In a long-term recognition memory test performed 24 h after training, the same rats were allowed to explore the field for 5 min in the presence of the familiar object A and a novel object C (a sphere with a square-shaped base). Recognition memory was evaluated as done for the short-term memory test. Exploration was defined as sniffing (exploring the object 3–5 cm away from it) or touching the object
with the nose and/or forepaws. The task was conducted according to previous reports (Einat et al., 2001 and Porsolt, 1979), and it was used as a model for depressive behavior. Briefly, the task involves two exposures to a cylindrical water tank, in which rats cannot touch the bottom or from which they cannot escape. The tank is made of transparent plexiglass, 80 cm tall, 30 cm in diameter, and filled with water (22–23 °C)
to a depth of 40 cm. Water check details in the tank was changed for each rat. For the first exposure, the rats were placed in the water for 15 min (pre-test session). After 24 h, the rats were placed in the water again for a 5-min session (test session). The periods of immobility were analyzed. The rats were judged to be immobile whenever they stopped swimming and remained floating in the water, with their head just above water level. It explains how to measure depression. Data from the Afatinib concentration open-field task were analyzed with ANOVA followed by Tukey post hoc and expressed as mean ± SEM. Data from the inhibitory avoidance task and object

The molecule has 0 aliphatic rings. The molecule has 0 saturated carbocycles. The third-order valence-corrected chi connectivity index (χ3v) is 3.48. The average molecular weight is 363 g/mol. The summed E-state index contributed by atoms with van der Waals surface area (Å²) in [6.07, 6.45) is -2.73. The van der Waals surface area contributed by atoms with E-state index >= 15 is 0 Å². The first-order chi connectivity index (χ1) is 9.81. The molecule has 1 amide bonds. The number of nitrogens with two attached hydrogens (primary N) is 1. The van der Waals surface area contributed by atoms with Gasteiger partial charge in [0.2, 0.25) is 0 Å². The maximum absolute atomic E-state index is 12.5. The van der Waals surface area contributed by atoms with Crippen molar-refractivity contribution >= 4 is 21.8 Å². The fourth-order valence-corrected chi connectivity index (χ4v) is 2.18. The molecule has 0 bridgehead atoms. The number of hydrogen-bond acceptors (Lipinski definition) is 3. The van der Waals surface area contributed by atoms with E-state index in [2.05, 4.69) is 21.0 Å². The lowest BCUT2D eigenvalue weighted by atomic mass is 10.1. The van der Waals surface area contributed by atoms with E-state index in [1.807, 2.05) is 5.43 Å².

recognition task were reported as median and interquartile ranges, and comparisons among groups were performed using Mann–Whitney U test. The individual groups were analyzed by using Wilcoxon tests. The data for the forced swimming tests were reported as means ± SEM and were analyzed by using the Student’s t test. Data from the biochemical analyses were reported as ANOVA followed by Tukey post hoc test and expressed as mean ± SD. In all comparisons, p < 0.05 indicated statistical significance. Sepsis caused an increase in TBARS (Fig. 1A) and protein carbonyl (Fig. 1B) levels in the investigated brain regions, observed 12 h (Fig. 1A) and 24 h (Fig. 1B) after surgery procedure Montelukast Sodium (CLP or sham), exception of the cerebellum: protein carbonyl in 12 and 24 h and TBARS in 24 h, and in prefrontal: protein carbonyl for 12 h. Treatment with GUA avoided the increase, exception of the “cortex”: TBARS (24 h). In the open-field task, there was no difference in the number of crossing and rearing among groups in the training session (Fig. 2), indicating that there was no effect of CLP and GUA on motor and exploratory activities. In the test session, the sham group presented a decrease in the number of crossings and rearings as a memory index, and this decrease was avoided by CLP, suggesting memory impairment. GUA treatment suppressed this CLP effect on memory.